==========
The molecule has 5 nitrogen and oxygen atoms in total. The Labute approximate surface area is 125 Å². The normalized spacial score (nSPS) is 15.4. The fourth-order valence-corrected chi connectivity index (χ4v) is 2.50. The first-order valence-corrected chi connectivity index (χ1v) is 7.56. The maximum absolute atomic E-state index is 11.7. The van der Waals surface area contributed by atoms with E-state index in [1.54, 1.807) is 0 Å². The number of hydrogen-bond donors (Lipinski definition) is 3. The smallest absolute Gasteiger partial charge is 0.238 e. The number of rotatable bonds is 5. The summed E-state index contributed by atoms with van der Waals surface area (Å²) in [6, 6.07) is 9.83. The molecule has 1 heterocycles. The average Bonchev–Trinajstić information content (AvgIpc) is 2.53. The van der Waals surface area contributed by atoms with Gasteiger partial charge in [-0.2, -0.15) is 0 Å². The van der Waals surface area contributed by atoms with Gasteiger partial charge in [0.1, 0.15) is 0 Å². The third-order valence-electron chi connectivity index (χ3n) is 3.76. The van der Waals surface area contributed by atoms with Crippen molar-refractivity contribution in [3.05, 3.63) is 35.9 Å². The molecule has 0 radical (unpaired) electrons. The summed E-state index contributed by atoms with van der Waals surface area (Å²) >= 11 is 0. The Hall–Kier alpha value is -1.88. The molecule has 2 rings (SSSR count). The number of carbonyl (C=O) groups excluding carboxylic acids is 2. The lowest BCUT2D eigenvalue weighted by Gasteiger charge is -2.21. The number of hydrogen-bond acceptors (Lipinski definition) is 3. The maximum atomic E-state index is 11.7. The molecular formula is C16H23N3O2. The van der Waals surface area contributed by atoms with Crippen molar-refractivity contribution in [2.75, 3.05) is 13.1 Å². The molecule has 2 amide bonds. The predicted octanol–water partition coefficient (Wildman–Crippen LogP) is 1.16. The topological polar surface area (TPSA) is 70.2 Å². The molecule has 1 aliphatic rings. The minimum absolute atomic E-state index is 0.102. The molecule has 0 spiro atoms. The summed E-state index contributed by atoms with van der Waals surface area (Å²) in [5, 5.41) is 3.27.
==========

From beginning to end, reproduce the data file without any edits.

The molecule has 5 nitrogen and oxygen atoms in total. The Labute approximate surface area is 125 Å². The normalized spacial score (nSPS) is 15.4. The fourth-order valence-corrected chi connectivity index (χ4v) is 2.50. The first-order valence-corrected chi connectivity index (χ1v) is 7.56. The maximum absolute atomic E-state index is 11.7. The van der Waals surface area contributed by atoms with E-state index in [1.54, 1.807) is 0 Å². The number of hydrogen-bond donors (Lipinski definition) is 3. The smallest absolute Gasteiger partial charge is 0.238 e. The number of rotatable bonds is 5. The summed E-state index contributed by atoms with van der Waals surface area (Å²) in [6, 6.07) is 9.83. The molecule has 1 heterocycles. The average Bonchev–Trinajstić information content (AvgIpc) is 2.53. The van der Waals surface area contributed by atoms with Gasteiger partial charge in [-0.2, -0.15) is 0 Å². The van der Waals surface area contributed by atoms with Gasteiger partial charge in [0.1, 0.15) is 0 Å². The third-order valence-electron chi connectivity index (χ3n) is 3.76. The van der Waals surface area contributed by atoms with Crippen molar-refractivity contribution in [3.05, 3.63) is 35.9 Å². The molecule has 0 radical (unpaired) electrons. The summed E-state index contributed by atoms with van der Waals surface area (Å²) >= 11 is 0. The Hall–Kier alpha value is -1.88. The molecule has 2 rings (SSSR count). The number of carbonyl (C=O) groups excluding carboxylic acids is 2. The lowest BCUT2D eigenvalue weighted by Gasteiger charge is -2.21. The number of hydrogen-bond acceptors (Lipinski definition) is 3. The maximum atomic E-state index is 11.7. The molecular formula is C16H23N3O2. The van der Waals surface area contributed by atoms with Crippen molar-refractivity contribution in [2.75, 3.05) is 13.1 Å². The molecule has 2 amide bonds. The predicted octanol–water partition coefficient (Wildman–Crippen LogP) is 1.16. The topological polar surface area (TPSA) is 70.2 Å². The molecule has 1 aliphatic rings. The minimum absolute atomic E-state index is 0.102. The molecule has 0 spiro atoms. The summed E-state index contributed by atoms with van der Waals surface area (Å²) in [5, 5.41) is 3.27.